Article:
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I'm interested in the prospect of using a RP to run MAME in a real arcade cabinet.

The easy way is to replace the cabinet's monitor. However I'd really like the authenticity of keeping the original 15Khz RGB monitor.

Does anyone have any suggestions as to how one could drive such a monitor from a RP?

Edit: On standard PC hardware, this is a pretty well understood area. Some graphics cards can be underclocked to 15Hz. Get one of these cards, get suitable drivers, and use something like AdvMAME. The challenge with RP is that it hasn't an interface these graphics cards could use.

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Very intersting mod. I found this.. mmmonkey.co.uk/console/other/rgb2vga.htm I have no idea what is going on but maybe it will help you? Has the monitor got video in ? ntsc/pal/ scart or something? and this? youtube.com/watch?v=W1MfqbyGamE –  ppumkin Jul 31 '12 at 16:03
    
Thanks ppumkin. The first link is conversion in the wrong direction: upscaling a lo-res input to VGA. The second link is the right kind of thing. Is there a way to hook an RPi to a PCI/AGP/whatever video card? –  slim Jul 31 '12 at 16:11
    
I don't think you will get close to handling PCI or AGP im a afraid. Maybe ISA but you will have to do some mega driver code and software will be rubbish. Try and keep looking for CGA to VGA hardware solutions. Just need to reverse the process. –  ppumkin Jul 31 '12 at 16:16
    
If the 15 KHz monitor uses television timings, I would think you could use the pi's composite output, with a composite to RGB/Sync converter circuit, if the monitor doesn't already have that - though of course composite will not be as sharp due to the limited color bandwidth. What would be ideal would be some sort of HDMI-to-SCART device. –  Chris Stratton Jul 31 '12 at 17:30
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I did this for my old arcade machine but with a PC of course. wire mapping was pretty easy. AdvMAME is really good for setting video output to 15Khz as well and easy to get set up in linux. Wish I could provide some more info. Good luck! –  Bryan Aug 3 '12 at 5:23
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1 Answer

Firstly, since the Raspberry Pi doesn't have an RGB out, you will need an ACTIVE (with a chip to logically convert Digital to Analog) HDMI to VGA. I use one of these on my RPi and it works great- for older VGA monitors.. but yet again the price is going up...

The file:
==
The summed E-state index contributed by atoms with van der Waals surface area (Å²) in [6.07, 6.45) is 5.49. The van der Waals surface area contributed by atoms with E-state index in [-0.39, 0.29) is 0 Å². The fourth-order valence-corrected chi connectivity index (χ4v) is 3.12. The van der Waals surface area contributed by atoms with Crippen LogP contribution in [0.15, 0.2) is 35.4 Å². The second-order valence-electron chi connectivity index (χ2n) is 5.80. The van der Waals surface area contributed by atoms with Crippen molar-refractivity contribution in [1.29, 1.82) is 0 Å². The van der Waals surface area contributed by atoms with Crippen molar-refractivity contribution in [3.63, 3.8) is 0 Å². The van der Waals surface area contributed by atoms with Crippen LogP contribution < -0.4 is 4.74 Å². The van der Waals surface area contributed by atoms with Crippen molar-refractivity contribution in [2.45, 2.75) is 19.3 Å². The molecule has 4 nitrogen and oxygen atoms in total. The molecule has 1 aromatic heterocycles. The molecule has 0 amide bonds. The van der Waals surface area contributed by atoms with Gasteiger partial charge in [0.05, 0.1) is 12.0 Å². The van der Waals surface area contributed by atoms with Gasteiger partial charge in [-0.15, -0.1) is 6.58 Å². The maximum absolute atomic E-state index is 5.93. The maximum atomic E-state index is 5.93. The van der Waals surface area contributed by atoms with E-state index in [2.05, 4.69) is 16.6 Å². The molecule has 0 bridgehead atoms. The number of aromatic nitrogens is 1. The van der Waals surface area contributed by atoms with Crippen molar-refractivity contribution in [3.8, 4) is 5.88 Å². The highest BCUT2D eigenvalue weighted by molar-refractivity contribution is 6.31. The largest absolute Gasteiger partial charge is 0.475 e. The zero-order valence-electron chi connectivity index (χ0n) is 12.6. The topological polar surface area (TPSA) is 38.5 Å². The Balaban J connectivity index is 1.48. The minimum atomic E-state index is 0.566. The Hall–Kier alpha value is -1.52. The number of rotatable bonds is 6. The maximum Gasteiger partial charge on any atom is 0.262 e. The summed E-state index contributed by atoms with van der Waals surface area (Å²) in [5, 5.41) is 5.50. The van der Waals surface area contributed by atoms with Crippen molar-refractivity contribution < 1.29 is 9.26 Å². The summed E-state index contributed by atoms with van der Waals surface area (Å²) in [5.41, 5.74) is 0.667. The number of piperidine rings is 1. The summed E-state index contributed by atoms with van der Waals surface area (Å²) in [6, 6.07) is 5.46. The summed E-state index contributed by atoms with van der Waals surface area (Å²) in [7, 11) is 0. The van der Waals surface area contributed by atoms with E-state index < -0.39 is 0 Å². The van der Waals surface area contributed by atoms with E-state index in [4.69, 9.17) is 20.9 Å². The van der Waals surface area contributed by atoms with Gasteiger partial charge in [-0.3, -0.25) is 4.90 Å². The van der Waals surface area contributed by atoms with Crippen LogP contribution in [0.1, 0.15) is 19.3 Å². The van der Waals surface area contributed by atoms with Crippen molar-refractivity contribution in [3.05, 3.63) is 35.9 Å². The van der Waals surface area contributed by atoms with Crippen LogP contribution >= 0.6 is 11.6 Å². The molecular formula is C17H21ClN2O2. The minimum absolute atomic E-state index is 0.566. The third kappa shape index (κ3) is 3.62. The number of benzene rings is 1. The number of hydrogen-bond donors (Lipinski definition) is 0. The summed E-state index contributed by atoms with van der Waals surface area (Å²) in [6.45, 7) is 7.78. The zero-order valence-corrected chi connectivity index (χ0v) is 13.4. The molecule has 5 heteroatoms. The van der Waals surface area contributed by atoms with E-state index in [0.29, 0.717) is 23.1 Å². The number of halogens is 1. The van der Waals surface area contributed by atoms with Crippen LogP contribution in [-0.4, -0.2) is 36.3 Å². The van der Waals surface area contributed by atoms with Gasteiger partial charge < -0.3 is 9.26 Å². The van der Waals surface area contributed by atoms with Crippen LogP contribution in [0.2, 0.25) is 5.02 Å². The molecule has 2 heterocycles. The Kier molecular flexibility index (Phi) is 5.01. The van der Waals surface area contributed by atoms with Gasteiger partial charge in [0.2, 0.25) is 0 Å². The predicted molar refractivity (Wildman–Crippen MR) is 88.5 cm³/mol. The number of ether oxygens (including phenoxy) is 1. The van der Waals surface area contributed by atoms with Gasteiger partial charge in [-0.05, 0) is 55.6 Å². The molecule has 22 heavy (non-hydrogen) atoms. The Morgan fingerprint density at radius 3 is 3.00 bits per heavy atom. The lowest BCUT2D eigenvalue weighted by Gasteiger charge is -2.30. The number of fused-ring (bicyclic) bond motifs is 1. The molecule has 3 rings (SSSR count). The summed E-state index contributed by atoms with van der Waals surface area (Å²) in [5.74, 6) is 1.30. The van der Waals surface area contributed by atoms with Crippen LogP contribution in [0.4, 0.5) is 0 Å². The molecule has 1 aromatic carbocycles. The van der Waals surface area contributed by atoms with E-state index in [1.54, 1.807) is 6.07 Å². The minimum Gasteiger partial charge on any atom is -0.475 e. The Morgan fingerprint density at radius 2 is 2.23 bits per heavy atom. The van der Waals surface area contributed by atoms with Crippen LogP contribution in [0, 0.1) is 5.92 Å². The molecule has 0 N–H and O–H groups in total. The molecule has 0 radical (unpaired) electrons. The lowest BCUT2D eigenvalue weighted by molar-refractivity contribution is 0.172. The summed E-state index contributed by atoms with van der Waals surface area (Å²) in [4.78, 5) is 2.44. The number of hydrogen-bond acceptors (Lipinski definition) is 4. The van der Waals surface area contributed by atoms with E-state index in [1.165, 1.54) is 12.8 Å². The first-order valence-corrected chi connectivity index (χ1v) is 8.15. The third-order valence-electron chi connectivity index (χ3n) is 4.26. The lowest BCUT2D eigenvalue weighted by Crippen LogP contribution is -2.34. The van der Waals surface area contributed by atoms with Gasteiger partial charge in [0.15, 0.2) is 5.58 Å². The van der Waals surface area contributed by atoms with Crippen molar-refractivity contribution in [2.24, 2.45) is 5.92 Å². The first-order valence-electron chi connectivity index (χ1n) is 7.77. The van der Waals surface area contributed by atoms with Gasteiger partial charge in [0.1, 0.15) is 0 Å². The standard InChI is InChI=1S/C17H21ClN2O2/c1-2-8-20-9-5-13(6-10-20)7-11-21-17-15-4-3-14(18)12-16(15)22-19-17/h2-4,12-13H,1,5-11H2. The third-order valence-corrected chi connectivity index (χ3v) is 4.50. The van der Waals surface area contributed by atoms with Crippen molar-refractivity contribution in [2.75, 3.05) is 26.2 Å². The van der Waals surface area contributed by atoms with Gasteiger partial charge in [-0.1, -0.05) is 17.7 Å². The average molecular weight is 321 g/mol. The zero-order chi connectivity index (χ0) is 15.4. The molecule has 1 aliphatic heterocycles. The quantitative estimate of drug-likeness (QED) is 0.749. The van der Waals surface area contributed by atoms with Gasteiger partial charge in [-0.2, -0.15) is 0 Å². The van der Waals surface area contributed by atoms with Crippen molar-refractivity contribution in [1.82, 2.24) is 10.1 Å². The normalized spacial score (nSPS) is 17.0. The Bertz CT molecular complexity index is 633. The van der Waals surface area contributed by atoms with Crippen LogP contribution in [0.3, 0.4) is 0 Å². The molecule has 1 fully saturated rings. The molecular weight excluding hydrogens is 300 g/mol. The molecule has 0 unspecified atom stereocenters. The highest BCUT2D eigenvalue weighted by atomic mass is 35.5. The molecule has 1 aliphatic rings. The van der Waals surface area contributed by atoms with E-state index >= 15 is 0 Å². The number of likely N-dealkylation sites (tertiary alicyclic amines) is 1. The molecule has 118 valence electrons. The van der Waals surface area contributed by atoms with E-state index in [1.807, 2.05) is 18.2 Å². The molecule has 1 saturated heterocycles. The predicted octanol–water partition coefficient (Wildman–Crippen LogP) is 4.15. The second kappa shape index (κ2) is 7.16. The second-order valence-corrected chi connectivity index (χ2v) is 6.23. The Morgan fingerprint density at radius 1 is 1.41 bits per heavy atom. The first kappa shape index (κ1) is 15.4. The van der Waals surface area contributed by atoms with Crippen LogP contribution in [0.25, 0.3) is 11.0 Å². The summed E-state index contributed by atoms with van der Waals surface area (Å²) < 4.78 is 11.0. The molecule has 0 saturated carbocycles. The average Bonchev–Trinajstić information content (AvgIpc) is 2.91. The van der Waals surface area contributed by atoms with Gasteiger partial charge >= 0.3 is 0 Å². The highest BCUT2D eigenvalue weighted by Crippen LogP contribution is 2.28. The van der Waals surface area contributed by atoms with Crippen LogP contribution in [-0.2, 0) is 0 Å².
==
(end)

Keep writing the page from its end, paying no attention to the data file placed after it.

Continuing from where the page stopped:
enter image description here

I bought this HDMI to VGA from ebay

  • I have Model B, I do not know if it will work on Model A because of power constraints.
  • Also you have to read this. Apparently using and inline active converter can cause long term issues with out tweaking something on the board....
  • UPDATE: In revision C boards and older the power constraint is no longer an issue

So you can get this one suggested by Mark Booth if you are concerned about the issues described in the wiki.


Secondly, you will need to convert from VGA to CGA. Something like this bad boy! (known as a GBS-8100)

enter image description here

You can buy it on ebay for not that cheap.. But maybe it can help you develop some other mod along the same line?


Some additional references that might help you with alternative home brew solutions.

This looks like a converter but not sure if it actually does anything in processing the signal to the correct format.

Again another way to take CGA into Scart.. but maybe some reverse can be applied?

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This is unlikely to help, as the pi does not have VGA output. –  Chris Stratton Jul 31 '12 at 17:27
    
With that kind of attitude - No its not going to help anybody.. I edited my answer- because I forgot I use a DVI to VGA thinga ma doo daa. Problem solved. not cheap though –  ppumkin Jul 31 '12 at 17:41
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@Mark no, the basic technical issue remains in thst it is unclear if results would be satisfactory after the additional conversion. More importantly, after the cost of two converters is added, most of the advantages of a raspberry pi vs other low cost (or recycled) platforms are negated. –  Chris Stratton Aug 1 '12 at 11:45
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@ChrisStratton - That's an entirely different argument. We have no idea if slim is constrained by cost or just wants to do this for the fun if it. This answer does now address your original concern, anything else is beyond the scope of this question. Feel free to post a better answer, if you have one. –  Mark Booth Aug 1 '12 at 11:57
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@Slim you are correct in both your assumptions. To get Composite you need RGB - But its done using hardware inside the BCM chip- so you cannot hook it in any level of software. If there was VGA output, or VGA pin outs it would make life allot easier for some people –  ppumkin Aug 3 '12 at 14:00
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